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Our approach to impact

The project stems from the understanding that impact has been defined too many times in the past in euro-centric, programmatic or short-sighted ways, which this project aims to depart from. Our main premise is that meaningful and impactful interventions emerge when they are designed from the ground up informed by empirical evidence and real-life experiences. When research in domestic violence remains embedded in euro-centric or universalist theories of what causes or maintains domestic violence and is distanced from the diverse lived realities of affected individuals and communities, its value for real individuals and communities becomes questionable.

The current project is the result of previous long-term research in Ethiopia working with the laity and the clergy to understand better the realities that sustain the problem of domestic violence. That experience evidenced the need to build clergy preparedness to respond to domestic violence victims and perpetrators and to develop more integrated domestic violence response systems that bring together secular and religious stakeholders to achieve relevance and positive outcomes with the local communities.

We understand that such locally-grounded and integrated approaches cannot be achieved without the support, specialisations and good-will of researchers and practitioners, stakeholders and communities in these societies. The project is thus committed to a dialogical, self-reflexive and mutually beneficial approach to partnerships that promotes the professional growth of all parties. Team development constitutes a key impact objective of this project.  

While the project is guided by a detailed impact framework stemming from these three objectives, we consciously leave the meaning of ‘impact’ open to exploration for the full duration of the project, anticipating the need to adapt to new conditions and to leverage on new resources as we engage with project partners, stakeholders and communities in Ethiopia, Eritrea and the UK.  

Project objectives and impact strategies

  1. Consolidate a decolonial approach to domestic violence research that prioritises local worldviews and promotes reciprocal and mutually beneficial research partnerships;
  2. Integrate religio-cultural and psychological parameters more substantively in domestic violence research and practice and improve religio-cultural sensitivity in secular governmental and non-governmental domestic violence support systems;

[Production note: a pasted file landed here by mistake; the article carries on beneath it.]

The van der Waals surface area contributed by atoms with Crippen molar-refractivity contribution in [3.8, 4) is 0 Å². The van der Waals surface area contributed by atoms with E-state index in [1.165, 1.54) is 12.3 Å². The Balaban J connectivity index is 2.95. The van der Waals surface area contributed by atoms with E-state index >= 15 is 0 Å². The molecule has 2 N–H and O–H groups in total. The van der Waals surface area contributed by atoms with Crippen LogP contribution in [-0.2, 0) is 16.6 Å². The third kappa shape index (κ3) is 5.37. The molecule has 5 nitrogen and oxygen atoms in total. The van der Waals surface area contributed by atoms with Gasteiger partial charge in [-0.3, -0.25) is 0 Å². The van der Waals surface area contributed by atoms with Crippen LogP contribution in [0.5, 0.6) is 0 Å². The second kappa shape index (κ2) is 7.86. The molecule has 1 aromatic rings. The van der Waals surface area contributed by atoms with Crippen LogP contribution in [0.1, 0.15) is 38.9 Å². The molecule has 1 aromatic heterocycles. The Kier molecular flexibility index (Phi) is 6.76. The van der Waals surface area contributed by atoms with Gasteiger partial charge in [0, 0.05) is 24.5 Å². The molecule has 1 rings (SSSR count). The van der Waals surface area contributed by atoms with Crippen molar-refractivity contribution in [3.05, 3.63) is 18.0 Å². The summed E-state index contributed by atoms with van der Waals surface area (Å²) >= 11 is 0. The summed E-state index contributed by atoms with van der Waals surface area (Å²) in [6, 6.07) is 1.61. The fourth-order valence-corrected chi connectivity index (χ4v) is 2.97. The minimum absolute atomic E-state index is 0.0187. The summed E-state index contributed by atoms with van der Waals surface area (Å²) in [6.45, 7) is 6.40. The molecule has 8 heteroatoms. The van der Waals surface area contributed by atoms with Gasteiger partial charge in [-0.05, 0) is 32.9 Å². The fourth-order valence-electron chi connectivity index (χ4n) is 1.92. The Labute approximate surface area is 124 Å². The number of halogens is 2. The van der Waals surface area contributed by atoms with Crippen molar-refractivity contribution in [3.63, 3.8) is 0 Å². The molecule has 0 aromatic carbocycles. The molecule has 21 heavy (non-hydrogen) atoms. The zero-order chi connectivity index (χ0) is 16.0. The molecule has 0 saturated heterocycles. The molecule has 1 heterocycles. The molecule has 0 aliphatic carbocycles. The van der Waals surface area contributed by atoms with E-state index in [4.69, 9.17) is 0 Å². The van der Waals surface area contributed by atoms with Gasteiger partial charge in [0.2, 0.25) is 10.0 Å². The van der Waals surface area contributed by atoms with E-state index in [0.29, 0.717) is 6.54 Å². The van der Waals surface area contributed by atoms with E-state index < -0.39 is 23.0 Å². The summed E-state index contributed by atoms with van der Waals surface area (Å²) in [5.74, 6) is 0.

3. Equip religious personnel as appropriate in different contexts to enable them to better respond to victims and perpetrators of domestic violence while minimising safety risks for victimised parties.
  1. Taking a dialogical approach in working with project partners and project stakeholders;
  2. Employing participatory, ethnographic and people-centred methodologies in research and intervention approaches;
  3. Creating opportunities for growth for all team members in the project countries.
  1. Building the evidence base on the relationship between religious parameters, human psychology and domestic violence through systematic literature reviews and new research with victims/survivors and perpetrators;
  2. Improving understanding around the role of religio-cultural parameters in state-led and non-governmental domestic violence sectors through trainings, awareness-raising events and direct communication;
  3. Creating opportunities and platforms for learning across sectors, disciplines and stakeholder groups through knowledge exchange activities and public engagement.
  1. Working with clergy, theologians and seminarians to increase understanding of gaps in clergy teaching and shortfalls in pastoral mediation and improving curricula and training approaches for clergy;
  2. Holding participatory and reflective workshops to equip clergy with new theological knowledge on gender relations, marriage and domestic violence and a better understanding of the realities of domestic violence in their communities and their role in the continuation/deterrence of the problem;
  3. Employing local legal, psychological or other specialisations in domestic violence services provision to equip clergy, theologians and seminarians with knowledge of referral systems and (inter)national safeguarding protocols.